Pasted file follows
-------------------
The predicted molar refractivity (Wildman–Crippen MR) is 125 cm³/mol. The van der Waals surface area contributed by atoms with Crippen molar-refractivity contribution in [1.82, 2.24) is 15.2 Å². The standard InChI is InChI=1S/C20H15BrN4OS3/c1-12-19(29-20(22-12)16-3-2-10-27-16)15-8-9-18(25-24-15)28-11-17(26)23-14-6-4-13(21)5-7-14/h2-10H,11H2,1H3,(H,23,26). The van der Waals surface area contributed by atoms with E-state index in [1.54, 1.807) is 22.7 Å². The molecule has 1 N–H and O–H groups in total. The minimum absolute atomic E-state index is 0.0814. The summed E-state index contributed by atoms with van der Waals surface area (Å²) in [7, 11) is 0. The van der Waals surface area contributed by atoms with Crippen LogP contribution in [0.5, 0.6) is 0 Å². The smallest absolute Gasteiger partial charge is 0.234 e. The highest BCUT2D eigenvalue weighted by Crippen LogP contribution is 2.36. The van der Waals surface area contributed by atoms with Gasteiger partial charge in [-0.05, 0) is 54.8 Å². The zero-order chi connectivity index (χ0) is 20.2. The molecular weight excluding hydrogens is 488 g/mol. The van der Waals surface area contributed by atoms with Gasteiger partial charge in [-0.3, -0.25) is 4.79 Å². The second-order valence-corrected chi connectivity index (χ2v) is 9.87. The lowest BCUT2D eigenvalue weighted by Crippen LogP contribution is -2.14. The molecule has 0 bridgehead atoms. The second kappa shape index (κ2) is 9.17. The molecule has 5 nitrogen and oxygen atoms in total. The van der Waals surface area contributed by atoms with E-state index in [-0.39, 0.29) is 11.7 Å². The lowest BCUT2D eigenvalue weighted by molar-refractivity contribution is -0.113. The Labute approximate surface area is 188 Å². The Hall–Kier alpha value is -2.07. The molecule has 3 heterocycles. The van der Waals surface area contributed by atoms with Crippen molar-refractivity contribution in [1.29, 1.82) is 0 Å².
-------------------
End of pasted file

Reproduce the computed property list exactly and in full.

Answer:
The predicted molar refractivity (Wildman–Crippen MR) is 125 cm³/mol. The van der Waals surface area contributed by atoms with Crippen molar-refractivity contribution in [1.82, 2.24) is 15.2 Å². The standard InChI is InChI=1S/C20H15BrN4OS3/c1-12-19(29-20(22-12)16-3-2-10-27-16)15-8-9-18(25-24-15)28-11-17(26)23-14-6-4-13(21)5-7-14/h2-10H,11H2,1H3,(H,23,26). The van der Waals surface area contributed by atoms with E-state index in [1.54, 1.807) is 22.7 Å². The molecule has 1 N–H and O–H groups in total. The minimum absolute atomic E-state index is 0.0814. The summed E-state index contributed by atoms with van der Waals surface area (Å²) in [7, 11) is 0. The van der Waals surface area contributed by atoms with Crippen LogP contribution in [0.5, 0.6) is 0 Å². The smallest absolute Gasteiger partial charge is 0.234 e. The highest BCUT2D eigenvalue weighted by Crippen LogP contribution is 2.36. The van der Waals surface area contributed by atoms with Gasteiger partial charge in [-0.05, 0) is 54.8 Å². The zero-order chi connectivity index (χ0) is 20.2. The molecular weight excluding hydrogens is 488 g/mol. The van der Waals surface area contributed by atoms with Gasteiger partial charge in [-0.3, -0.25) is 4.79 Å². The second-order valence-corrected chi connectivity index (χ2v) is 9.87. The lowest BCUT2D eigenvalue weighted by Crippen LogP contribution is -2.14. The molecule has 0 bridgehead atoms. The second kappa shape index (κ2) is 9.17. The molecule has 5 nitrogen and oxygen atoms in total. The van der Waals surface area contributed by atoms with E-state index in [-0.39, 0.29) is 11.7 Å². The lowest BCUT2D eigenvalue weighted by molar-refractivity contribution is -0.113. The Labute approximate surface area is 188 Å². The Hall–Kier alpha value is -2.07. The molecule has 3 heterocycles. The van der Waals surface area contributed by atoms with Crippen molar-refractivity contribution in [1.29, 1.82) is 0 Å².